Study Reveals Our Mental Health Crisis But No One’s Batting an Eye
“You just have to be happier and a little less dramatic,” is what people tend to tell other people suffering from mental health issues in India. It’s 2017 and many of us refuse to take the problem seriously. So, here’s a national study that puts it front and centre and shows data that should shake us up.
The burden of self-harm and suicides, depressive disorders and anxiety disorders is growing across India, especially in the literate and urbanised states, shows the country's first state-level disease study published in The Lancet on 14 November.
The study measured the leading causes of disability as well as loss of healthy life years, among other things. Among the leading causes of disability in India:
While under the leading cause of disability-adjusted life years (DALYs), or lost years of healthy life, in 2016:
On this list of leading casues of DALYs, depressive and anxiety disorders are at 21 and 26 respectively, with ischaemic heart disease ranking number 1.
Anxiety disorders, depressive disorders, and self-harm are all interconnected issues. Anxiety disorders can progress to depression, which is then a leading cause of self-harm and suicide.
Depression and anxiety disorders are crippling and can cause disability, and even hit economic production.
This overall health loss index has been put together after evaluating the impact of different diseases and injuries by taking into account both premature mortality and disability in one combined measure: disability-adjusted life years (DALYs), or lost years of healthy life.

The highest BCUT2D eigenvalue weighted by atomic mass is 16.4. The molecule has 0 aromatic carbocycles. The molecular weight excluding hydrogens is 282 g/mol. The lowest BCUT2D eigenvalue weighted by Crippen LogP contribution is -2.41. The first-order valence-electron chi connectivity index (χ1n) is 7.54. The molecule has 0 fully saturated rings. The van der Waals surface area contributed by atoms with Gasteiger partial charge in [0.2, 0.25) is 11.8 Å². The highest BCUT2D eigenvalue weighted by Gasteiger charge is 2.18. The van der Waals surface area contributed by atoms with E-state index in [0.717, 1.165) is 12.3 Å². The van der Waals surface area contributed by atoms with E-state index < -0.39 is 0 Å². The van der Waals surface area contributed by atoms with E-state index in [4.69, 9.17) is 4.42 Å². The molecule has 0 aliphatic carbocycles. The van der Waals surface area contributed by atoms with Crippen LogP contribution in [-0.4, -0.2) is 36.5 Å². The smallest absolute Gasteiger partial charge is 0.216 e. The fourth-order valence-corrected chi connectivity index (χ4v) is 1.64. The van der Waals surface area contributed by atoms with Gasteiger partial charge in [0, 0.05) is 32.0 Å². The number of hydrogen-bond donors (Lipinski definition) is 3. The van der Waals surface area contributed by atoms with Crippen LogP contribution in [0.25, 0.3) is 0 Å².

The Neglected Mental Health Crisis
The report clearly states what mental health experts have been screaming from the rooftops. India is in the midst of a mental health crisis.
India is known as the suicide capital of the world and has 63,000 annual suicides in the age group of 10-24 according to data released in 2013.
Self-harm and cutting has become increasingly common among teens in the country. Although it’s difficult to gather concrete data to show this, various studies have established it.
Speaking to The Quint, Dr Amit Sen, Child Psychiatrist, says that this is a result of increasing mental health issues, like depression and anxiety, in children as well as adults.
If the India Health Burden study helps bring the mental health of our young into the mainstream, we welcome it. Among young people in the age group of 10 to 24, suicide is the number one cause of death. 63,000 deaths in 2013 is a grossly under-reported number and it is horrifying. The actual burden must be much higher.Dr Amit Sen, Child Psychiatrist
The State-Wise Pattern of Mental Health
Experts say that urbanisation is a contributor to higher levels of anxiety disorders and depression. The study displays this trend as well.
One of the categories they’ve divided the data into is EAG states (socioeconomically backward states), north-eastern states and other states.
Maharashtra, Delhi, Andhra Pradesh, Karnataka and Kerala are among 10 states that have more problems due to anxiety disorders than the rest of the country, said the study.
When the Blue Whale furore happened, everyone from ministers to the courts spoke about it, but missed the crisis of mental health that was behind it. What we really need is community-level intervention to address the mental health of our young people. The State needs to take responsibility.Dr Amit Sen, Child Psychiatrist
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